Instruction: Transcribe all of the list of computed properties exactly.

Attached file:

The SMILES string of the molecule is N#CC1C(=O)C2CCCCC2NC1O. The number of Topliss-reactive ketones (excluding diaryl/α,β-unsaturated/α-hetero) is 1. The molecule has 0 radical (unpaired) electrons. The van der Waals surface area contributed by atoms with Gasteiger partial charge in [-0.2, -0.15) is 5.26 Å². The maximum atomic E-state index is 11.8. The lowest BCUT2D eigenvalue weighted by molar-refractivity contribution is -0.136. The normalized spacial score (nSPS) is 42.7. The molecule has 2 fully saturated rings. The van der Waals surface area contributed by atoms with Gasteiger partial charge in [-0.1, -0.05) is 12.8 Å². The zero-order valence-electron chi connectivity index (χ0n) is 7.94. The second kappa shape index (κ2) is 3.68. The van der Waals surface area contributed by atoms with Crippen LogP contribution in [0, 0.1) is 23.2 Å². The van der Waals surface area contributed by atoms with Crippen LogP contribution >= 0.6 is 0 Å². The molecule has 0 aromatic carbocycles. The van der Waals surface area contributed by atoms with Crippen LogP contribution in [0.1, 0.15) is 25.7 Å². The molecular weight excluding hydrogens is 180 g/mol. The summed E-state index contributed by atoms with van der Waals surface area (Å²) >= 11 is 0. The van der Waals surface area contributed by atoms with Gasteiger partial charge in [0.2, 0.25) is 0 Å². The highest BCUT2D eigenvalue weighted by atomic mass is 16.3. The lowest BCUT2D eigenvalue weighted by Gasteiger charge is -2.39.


The SMILES string of the molecule is N#CC1C(=O)C2CCCCC2NC1O. The number of Topliss-reactive ketones (excluding diaryl/α,β-unsaturated/α-hetero) is 1. The molecule has 0 radical (unpaired) electrons. The van der Waals surface area contributed by atoms with Gasteiger partial charge in [-0.2, -0.15) is 5.26 Å². The maximum atomic E-state index is 11.8. The lowest BCUT2D eigenvalue weighted by molar-refractivity contribution is -0.136. The normalized spacial score (nSPS) is 42.7. The molecule has 2 fully saturated rings. The van der Waals surface area contributed by atoms with Gasteiger partial charge in [-0.1, -0.05) is 12.8 Å². The zero-order valence-electron chi connectivity index (χ0n) is 7.94. The second kappa shape index (κ2) is 3.68. The van der Waals surface area contributed by atoms with Crippen LogP contribution in [0, 0.1) is 23.2 Å². The van der Waals surface area contributed by atoms with Crippen LogP contribution >= 0.6 is 0 Å². The molecule has 0 aromatic carbocycles. The van der Waals surface area contributed by atoms with Crippen LogP contribution in [0.1, 0.15) is 25.7 Å². The molecular weight excluding hydrogens is 180 g/mol. The summed E-state index contributed by atoms with van der Waals surface area (Å²) >= 11 is 0. The van der Waals surface area contributed by atoms with Gasteiger partial charge in [0.2, 0.25) is 0 Å². The highest BCUT2D eigenvalue weighted by atomic mass is 16.3. The lowest BCUT2D eigenvalue weighted by Gasteiger charge is -2.39.